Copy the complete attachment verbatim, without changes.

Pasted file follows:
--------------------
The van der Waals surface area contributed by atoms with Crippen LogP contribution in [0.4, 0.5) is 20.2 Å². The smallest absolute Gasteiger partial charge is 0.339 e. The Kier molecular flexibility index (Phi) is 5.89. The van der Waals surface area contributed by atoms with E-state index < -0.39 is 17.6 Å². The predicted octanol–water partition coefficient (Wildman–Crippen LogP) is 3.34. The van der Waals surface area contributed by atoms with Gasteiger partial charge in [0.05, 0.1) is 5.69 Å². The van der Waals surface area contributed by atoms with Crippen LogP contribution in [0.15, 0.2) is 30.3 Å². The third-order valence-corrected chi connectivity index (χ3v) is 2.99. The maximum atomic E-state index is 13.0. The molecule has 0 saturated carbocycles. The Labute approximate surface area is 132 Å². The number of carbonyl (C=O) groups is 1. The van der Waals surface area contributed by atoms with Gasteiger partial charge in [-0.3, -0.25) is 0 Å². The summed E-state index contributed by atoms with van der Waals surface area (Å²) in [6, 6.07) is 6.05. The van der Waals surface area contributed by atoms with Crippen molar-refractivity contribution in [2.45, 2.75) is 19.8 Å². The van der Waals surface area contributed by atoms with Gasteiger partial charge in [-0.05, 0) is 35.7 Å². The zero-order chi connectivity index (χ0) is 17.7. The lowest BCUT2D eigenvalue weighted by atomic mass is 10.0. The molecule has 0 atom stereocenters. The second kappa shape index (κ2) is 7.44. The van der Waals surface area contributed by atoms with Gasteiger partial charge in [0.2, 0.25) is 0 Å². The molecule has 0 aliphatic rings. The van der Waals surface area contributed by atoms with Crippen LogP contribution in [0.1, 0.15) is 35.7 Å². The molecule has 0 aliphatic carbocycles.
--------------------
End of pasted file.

The van der Waals surface area contributed by atoms with Crippen LogP contribution in [0.4, 0.5) is 20.2 Å². The smallest absolute Gasteiger partial charge is 0.339 e. The Kier molecular flexibility index (Phi) is 5.89. The van der Waals surface area contributed by atoms with E-state index < -0.39 is 17.6 Å². The predicted octanol–water partition coefficient (Wildman–Crippen LogP) is 3.34. The van der Waals surface area contributed by atoms with Gasteiger partial charge in [0.05, 0.1) is 5.69 Å². The van der Waals surface area contributed by atoms with Crippen LogP contribution in [0.15, 0.2) is 30.3 Å². The third-order valence-corrected chi connectivity index (χ3v) is 2.99. The maximum atomic E-state index is 13.0. The molecule has 0 saturated carbocycles. The Labute approximate surface area is 132 Å². The number of carbonyl (C=O) groups is 1. The van der Waals surface area contributed by atoms with Gasteiger partial charge in [-0.3, -0.25) is 0 Å². The summed E-state index contributed by atoms with van der Waals surface area (Å²) in [6, 6.07) is 6.05. The van der Waals surface area contributed by atoms with Crippen molar-refractivity contribution in [2.45, 2.75) is 19.8 Å². The van der Waals surface area contributed by atoms with Gasteiger partial charge in [-0.05, 0) is 35.7 Å². The zero-order chi connectivity index (χ0) is 17.7. The lowest BCUT2D eigenvalue weighted by atomic mass is 10.0. The molecule has 0 atom stereocenters. The second kappa shape index (κ2) is 7.44. The van der Waals surface area contributed by atoms with Gasteiger partial charge in [0.2, 0.25) is 0 Å². The molecule has 0 aliphatic rings. The van der Waals surface area contributed by atoms with Crippen LogP contribution in [0.1, 0.15) is 35.7 Å². The molecule has 0 aliphatic carbocycles.